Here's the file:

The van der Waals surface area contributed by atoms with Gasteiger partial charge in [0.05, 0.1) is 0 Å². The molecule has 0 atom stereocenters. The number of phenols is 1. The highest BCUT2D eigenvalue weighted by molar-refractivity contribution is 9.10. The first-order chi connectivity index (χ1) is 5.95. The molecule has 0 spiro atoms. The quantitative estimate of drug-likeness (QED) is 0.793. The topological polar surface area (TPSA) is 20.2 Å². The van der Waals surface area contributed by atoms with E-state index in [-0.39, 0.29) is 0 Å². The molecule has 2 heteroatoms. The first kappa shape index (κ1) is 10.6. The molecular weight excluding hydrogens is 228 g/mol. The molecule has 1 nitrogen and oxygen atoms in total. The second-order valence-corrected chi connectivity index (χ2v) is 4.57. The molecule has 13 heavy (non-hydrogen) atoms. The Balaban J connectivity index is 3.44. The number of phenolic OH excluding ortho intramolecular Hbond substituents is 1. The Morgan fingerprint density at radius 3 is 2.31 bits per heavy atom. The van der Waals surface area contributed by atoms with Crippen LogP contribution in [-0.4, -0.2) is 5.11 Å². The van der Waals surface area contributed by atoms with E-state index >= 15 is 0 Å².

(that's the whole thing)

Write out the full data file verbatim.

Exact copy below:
The van der Waals surface area contributed by atoms with Gasteiger partial charge in [0.05, 0.1) is 0 Å². The molecule has 0 atom stereocenters. The number of phenols is 1. The highest BCUT2D eigenvalue weighted by molar-refractivity contribution is 9.10. The first-order chi connectivity index (χ1) is 5.95. The molecule has 0 spiro atoms. The quantitative estimate of drug-likeness (QED) is 0.793. The topological polar surface area (TPSA) is 20.2 Å². The van der Waals surface area contributed by atoms with E-state index in [-0.39, 0.29) is 0 Å². The molecule has 2 heteroatoms. The first kappa shape index (κ1) is 10.6. The molecular weight excluding hydrogens is 228 g/mol. The molecule has 1 nitrogen and oxygen atoms in total. The second-order valence-corrected chi connectivity index (χ2v) is 4.57. The molecule has 13 heavy (non-hydrogen) atoms. The Balaban J connectivity index is 3.44. The number of phenolic OH excluding ortho intramolecular Hbond substituents is 1. The Morgan fingerprint density at radius 3 is 2.31 bits per heavy atom. The van der Waals surface area contributed by atoms with Crippen LogP contribution in [-0.4, -0.2) is 5.11 Å². The van der Waals surface area contributed by atoms with E-state index >= 15 is 0 Å².